On August 9, 2019, Seattle Public Utilities (SPU) reached an important milestone when the City of Seattle issued a “Notice of Intent to Award” the Ship Canal Tunnel project to Lane Construction having verified bid and bidder contract requirements.
Lane, a subsidiary of Salini Impregilo, was the lowest of seven bidders for the project, with a bid of $254.9 million. Other bids included Kiewit-McNally JV ($297.2 million), Traylor-Shea JV ($320.7 million), Tunnel Storage JV ($335.9 million), Barnard Walsh ($336.3 million), Michels ($344 million), and Kenny Construction ($356.9 million). The engineer’s estimate was $218 million.
As one of the two largest components of the Ship Canal Water Quality (SCWQ) program, the tunnel project includes a 14,000ft (4.26km) long storage tunnel with an internal diameter of 18.83ft (5.74m) and a storage capacity of 29.2 million gallons.
“We expect to execute the contract with Lane Construction in mid-September and are very excited about working with them on the largest construction package in our program,” SCWQ Project Executive, Keith Ward, told NATJ. “In addition to Lane Construction’s contract, the program also includes an early works project, which will be completed in October, a deep Tunnel Effluent Pump Station (TEPS), and two conveyance projects.”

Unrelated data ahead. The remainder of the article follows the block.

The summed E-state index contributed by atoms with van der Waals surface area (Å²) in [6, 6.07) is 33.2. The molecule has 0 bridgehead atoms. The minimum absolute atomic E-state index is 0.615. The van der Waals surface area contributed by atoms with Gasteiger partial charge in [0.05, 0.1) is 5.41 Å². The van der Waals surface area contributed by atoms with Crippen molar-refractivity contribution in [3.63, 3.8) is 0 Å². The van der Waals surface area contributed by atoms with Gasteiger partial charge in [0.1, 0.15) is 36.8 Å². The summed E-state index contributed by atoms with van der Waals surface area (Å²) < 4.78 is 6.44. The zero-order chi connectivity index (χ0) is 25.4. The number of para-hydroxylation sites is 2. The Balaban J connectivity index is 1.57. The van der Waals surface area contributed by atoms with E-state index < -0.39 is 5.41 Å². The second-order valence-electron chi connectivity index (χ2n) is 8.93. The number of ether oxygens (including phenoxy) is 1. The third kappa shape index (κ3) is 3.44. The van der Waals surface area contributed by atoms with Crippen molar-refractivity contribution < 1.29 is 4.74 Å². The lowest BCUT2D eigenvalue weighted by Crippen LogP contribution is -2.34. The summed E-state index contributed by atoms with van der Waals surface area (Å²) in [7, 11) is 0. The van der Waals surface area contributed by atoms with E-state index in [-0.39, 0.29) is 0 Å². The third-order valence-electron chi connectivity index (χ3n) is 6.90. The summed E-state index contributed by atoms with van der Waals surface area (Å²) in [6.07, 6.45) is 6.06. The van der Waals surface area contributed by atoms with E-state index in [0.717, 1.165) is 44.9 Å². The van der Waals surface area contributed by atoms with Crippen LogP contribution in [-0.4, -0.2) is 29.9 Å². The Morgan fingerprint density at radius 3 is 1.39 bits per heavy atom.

Combined sewage overflows (CSOs) will be intercepted and sent to the tunnel via a series of new diversion structures, which route them to one of five new drop structures. Connecting the drop structures to the new 80ft to 110ft deep (24.4m-33.5m) tunnel will require five shafts ranging in diameter from 11ft to 86ft (3.4m-26.2m), and depths up to 110ft; an approximately 650ft long (198m), 94in. i.d. (2.39m) curved microtunnel beneath the Lake Washington Ship Canal; and two short conventionally mined adits, each having a finished internal diameter of 8ft (2.4m).
“Our program, once completed, means cleaner water and less pollution in Seattle’s waterways,” says Ward. “In 2018, 84% of the City of Seattle’s combined sewer overflow volume was from outfalls that this program will address. Procurement milestones are proof that this important work is moving forward well.”
SCWQP is being delivered in response to an EPA Consent Decree, and under a Joint Project Agreement between SPU and King County, with the goal of limiting CSOs in the Seattle neighborhoods of Ballard, Fremont, Queen Anne, and Wallingford to no more than one overflow per year on average for each of the seven affected outfalls. Achieving this goal will keep nearly 80 million gallons of polluted water out of Seattle waterways each year, as these affected outfalls currently average more than 130 overflows per year.